Economic troubles should never overshadow what’s most important
We’ve all been flooded with news of just how terrible the economy is and how much worse it could become before things gets better. Bankruptcies, layoffs, cutbacks and slow freight are enough to bring the most optimistic person to his or her knees.
We don’t know of anyone who hasn’t been affected in some way by the financial troubles we find ourselves in. Some drivers have it worse than others due to different factors in their respective lives. The only solace is we’re all in the same boat – though we each may be looking for a different life preserver.
In times like these we tend to lose focus on the big picture and get caught up in the moment. We’re so busy wallowing in the negative that we forget how resilient we really are. More importantly, we forget to enjoy life with the people we care for most. I recently was reminded of this when I got what has become an annual Christmas card from Cindy Drye of Shreveport, La.
Donald Drye, Cindy’s husband and team driver, was killed in 2004 in a blinding dust storm in Arizona after he had dropped off Cindy and their three children at home. The kids were getting ready for the school year. He was continuing on with a delivery bound for California. I wrote a column to his kids – Joshua, Matthew and Misty – about their father and the decisions and sacrifices he made.
Every Christmas since, I’ve received a card and a Christmas music CD at my home from Cindy and her kids. I, in return, mail her a holiday picture of my kids.
I was a little surprised that Cindy sent me a card this year with money being so tight for everyone. But it made me feel good getting her well-wishes this holiday season. It offered a measure of comfort. For reasons not entirely definable, we both needed to continue the tradition.
Reinforcing the idea of putting things into perspective was a trucker and journalist who suffered a devastating loss in early January. Dave Sweetman, once a contributor to this magazine and now a respected competitor, got a call that his wife had unexpectedly fallen ill shortly after he left to make a delivery. He returned home in time to say goodbye to her shortly before she died.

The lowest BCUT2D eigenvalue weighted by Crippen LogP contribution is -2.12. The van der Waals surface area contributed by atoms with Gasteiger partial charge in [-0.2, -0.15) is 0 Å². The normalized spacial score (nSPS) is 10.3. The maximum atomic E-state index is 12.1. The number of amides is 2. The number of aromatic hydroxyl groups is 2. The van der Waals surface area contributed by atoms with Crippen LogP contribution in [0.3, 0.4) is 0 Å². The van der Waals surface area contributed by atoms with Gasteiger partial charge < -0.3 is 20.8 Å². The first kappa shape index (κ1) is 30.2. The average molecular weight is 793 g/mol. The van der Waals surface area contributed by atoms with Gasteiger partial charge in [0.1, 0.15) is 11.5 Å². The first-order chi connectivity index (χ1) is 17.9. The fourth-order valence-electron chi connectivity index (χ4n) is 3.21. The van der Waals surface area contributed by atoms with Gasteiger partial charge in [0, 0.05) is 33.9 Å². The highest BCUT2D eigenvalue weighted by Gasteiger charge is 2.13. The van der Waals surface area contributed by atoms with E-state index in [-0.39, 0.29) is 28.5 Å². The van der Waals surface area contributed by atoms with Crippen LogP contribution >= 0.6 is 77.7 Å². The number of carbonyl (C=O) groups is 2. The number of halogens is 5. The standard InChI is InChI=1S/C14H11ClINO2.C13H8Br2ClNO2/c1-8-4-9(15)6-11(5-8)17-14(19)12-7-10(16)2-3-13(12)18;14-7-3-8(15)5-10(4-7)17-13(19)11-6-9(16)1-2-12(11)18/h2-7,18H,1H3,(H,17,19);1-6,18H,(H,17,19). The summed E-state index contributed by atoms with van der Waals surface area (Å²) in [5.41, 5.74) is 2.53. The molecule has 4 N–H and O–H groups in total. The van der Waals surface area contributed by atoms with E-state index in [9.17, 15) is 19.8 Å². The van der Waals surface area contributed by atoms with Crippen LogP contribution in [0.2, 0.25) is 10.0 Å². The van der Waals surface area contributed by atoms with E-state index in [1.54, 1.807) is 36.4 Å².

I stumbled across a posting he had put on a trucking website message board. After detailing the tragedy, which he prefaced by saying he wasn’t writing it for sympathy or pity, he candidly drove home his message.
“Today everything is changed and I only wish that those of you on the road or at home would remember this: Never, ever miss the opportunity to tell those dear to you that you love them,” Sweetman wrote. “Never miss the chance for a laugh or a smile. And never treat it as just another day, as though tomorrow will be the same, because you may not have that chance to go back and make it better.”
A colleague who read Sweetman’s post sent me an e-mail pondering the number of times a trucker loses a spouse, child or parent while on the road. Far too many, I’m afraid. I’ve had several calls over the years about this. A couple of years ago, we even did a cover piece about how truckers handle getting tragic news while on the road.
It’s so easy to get caught up in negativity and lose sight of the things that are most important. The economy will come back. And the cyclical trucking industry will lead the way. Sure, we’ve got to be smart about our decisions to weather this downturn, but it can’t dominate our lives.
We have to make the most of today professionally, but more important, personally. The important things transcend careers, competition and money. And sometimes we just need to be reminded.